- Learn to write decent sponsorship request letters that show your professionalism and will convince your potential sponsor to take you seriously. The UK athletic site OXSPA suggests the following:Make it short and to the point. If possible, enclose a proposal/executive summary with more details. Key points to remember:
- Personalise the letter to the individual. Never write “Dear Sir/Madam”
- Include a brief introduction about what you are writing about
- Don’t waffle (be evasive or vague). List key points that will attract the recipients attention
- Enclose information: a proposal and a business card
- If applicable, why not include a formal invitation for them to come and watch/meet you the next time you are competing in the area
- Above all, remember to BE CREATIVE, as first impressions count. Remember that the recipient may receive countless similar requests, so anything you can do to make your approach stand out will give you a better chance (using colour, images etc.).
For a sample sponsorship letter with a downloadable template that you can use right away, click here.
- Have a good story. In other words, it is worth asking yourself: Who am I? Why should this company sponsor me? This means that you have to present the best parts of who you are as a person, where you came from, and what you are doing to better yourself as an athlete. This does not mean exaggerating or over-dramatizing your personal story, but showing the parts of yourself that the public will resonate with. Whether it’s your relationship with your teammates, or the hard work and perseverance that you went through to become a good athlete, a good story can be a factor in getting sponsorship deals. The people behind corporate sponsorship are still human beings who will respond to a human interest story. If it resonates with them, it will have similar effects with the audience that they will market to, and it will make their work easier.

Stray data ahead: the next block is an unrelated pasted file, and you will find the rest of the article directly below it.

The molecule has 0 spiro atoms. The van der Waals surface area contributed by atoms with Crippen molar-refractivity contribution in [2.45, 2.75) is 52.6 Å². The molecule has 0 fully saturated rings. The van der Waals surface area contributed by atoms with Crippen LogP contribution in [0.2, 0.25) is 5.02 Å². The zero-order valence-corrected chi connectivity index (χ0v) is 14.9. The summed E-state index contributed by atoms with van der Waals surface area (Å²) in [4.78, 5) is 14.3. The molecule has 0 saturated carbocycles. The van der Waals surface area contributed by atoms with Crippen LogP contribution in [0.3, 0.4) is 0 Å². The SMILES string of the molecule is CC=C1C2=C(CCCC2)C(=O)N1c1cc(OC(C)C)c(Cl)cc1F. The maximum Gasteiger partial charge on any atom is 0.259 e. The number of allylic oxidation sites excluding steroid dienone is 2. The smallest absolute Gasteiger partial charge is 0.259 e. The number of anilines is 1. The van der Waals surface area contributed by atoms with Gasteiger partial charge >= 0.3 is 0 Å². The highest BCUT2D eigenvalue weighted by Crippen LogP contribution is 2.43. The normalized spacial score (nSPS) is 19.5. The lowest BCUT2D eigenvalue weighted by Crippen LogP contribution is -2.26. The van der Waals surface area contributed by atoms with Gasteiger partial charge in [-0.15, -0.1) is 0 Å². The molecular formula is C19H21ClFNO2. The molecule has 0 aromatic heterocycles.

- Before you finally seek for sponsors, start your foundation by building a good portfolio. This includes photo and video footage of your athletic performances, clippings of news and media coverage with you in it, and positive reviews from sports writers and commentators. This is why social media is very useful for athletes and organizers: you can make quick documentation of your sporting activities and later use the accumulated data as part of your portfolio. A very short video presentation of your achievements, together with a sincere letter of request, can increase your chances of being sponsored.
- Don’t put your eggs in one basket. Read your contracts several times; consult a lawyer if necessary, and beware of the fine print, as they say. It pays to know what you are getting into, because there is such as thing as exclusive contracts. Keep your options open, and have a very long list of companies and persons as potential sponsorship candidates. If you can create a simple database of potential sponsors, the better for you and your career.
Best of luck!